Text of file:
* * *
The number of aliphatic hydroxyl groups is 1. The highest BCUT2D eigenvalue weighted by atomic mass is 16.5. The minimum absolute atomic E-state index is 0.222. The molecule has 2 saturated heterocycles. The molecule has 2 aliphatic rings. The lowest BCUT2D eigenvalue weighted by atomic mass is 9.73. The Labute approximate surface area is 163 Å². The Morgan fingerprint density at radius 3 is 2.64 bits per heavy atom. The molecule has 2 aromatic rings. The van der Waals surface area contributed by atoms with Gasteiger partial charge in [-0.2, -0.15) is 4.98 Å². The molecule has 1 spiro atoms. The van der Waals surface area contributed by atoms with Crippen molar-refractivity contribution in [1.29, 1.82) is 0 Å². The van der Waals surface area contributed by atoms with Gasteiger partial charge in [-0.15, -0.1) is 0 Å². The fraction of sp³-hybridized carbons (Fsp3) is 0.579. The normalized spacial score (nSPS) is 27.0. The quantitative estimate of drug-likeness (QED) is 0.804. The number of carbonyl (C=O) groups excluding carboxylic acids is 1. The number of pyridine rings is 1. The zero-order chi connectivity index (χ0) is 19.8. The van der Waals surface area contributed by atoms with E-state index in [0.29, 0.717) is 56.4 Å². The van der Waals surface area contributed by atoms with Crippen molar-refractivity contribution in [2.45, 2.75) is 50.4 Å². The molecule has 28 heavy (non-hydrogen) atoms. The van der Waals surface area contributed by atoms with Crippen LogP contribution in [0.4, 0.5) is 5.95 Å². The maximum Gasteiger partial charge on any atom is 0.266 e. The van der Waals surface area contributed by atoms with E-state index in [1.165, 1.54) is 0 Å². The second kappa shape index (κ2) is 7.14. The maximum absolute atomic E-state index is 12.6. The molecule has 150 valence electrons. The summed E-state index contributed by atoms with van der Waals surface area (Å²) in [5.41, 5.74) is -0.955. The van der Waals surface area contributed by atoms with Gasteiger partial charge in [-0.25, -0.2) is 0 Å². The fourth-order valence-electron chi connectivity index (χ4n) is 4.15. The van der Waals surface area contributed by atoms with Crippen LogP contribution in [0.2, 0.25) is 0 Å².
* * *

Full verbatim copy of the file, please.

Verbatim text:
The number of aliphatic hydroxyl groups is 1. The highest BCUT2D eigenvalue weighted by atomic mass is 16.5. The minimum absolute atomic E-state index is 0.222. The molecule has 2 saturated heterocycles. The molecule has 2 aliphatic rings. The lowest BCUT2D eigenvalue weighted by atomic mass is 9.73. The Labute approximate surface area is 163 Å². The Morgan fingerprint density at radius 3 is 2.64 bits per heavy atom. The molecule has 2 aromatic rings. The van der Waals surface area contributed by atoms with Gasteiger partial charge in [-0.2, -0.15) is 4.98 Å². The molecule has 1 spiro atoms. The van der Waals surface area contributed by atoms with Crippen molar-refractivity contribution in [1.29, 1.82) is 0 Å². The van der Waals surface area contributed by atoms with Gasteiger partial charge in [-0.15, -0.1) is 0 Å². The fraction of sp³-hybridized carbons (Fsp3) is 0.579. The normalized spacial score (nSPS) is 27.0. The quantitative estimate of drug-likeness (QED) is 0.804. The number of carbonyl (C=O) groups excluding carboxylic acids is 1. The number of pyridine rings is 1. The zero-order chi connectivity index (χ0) is 19.8. The van der Waals surface area contributed by atoms with E-state index in [0.29, 0.717) is 56.4 Å². The van der Waals surface area contributed by atoms with Crippen molar-refractivity contribution in [2.45, 2.75) is 50.4 Å². The molecule has 28 heavy (non-hydrogen) atoms. The van der Waals surface area contributed by atoms with Crippen LogP contribution in [0.4, 0.5) is 5.95 Å². The maximum Gasteiger partial charge on any atom is 0.266 e. The van der Waals surface area contributed by atoms with E-state index in [1.165, 1.54) is 0 Å². The second kappa shape index (κ2) is 7.14. The maximum absolute atomic E-state index is 12.6. The molecule has 150 valence electrons. The summed E-state index contributed by atoms with van der Waals surface area (Å²) in [5.41, 5.74) is -0.955. The van der Waals surface area contributed by atoms with Gasteiger partial charge in [-0.25, -0.2) is 0 Å². The fourth-order valence-electron chi connectivity index (χ4n) is 4.15. The van der Waals surface area contributed by atoms with Crippen LogP contribution in [0.2, 0.25) is 0 Å².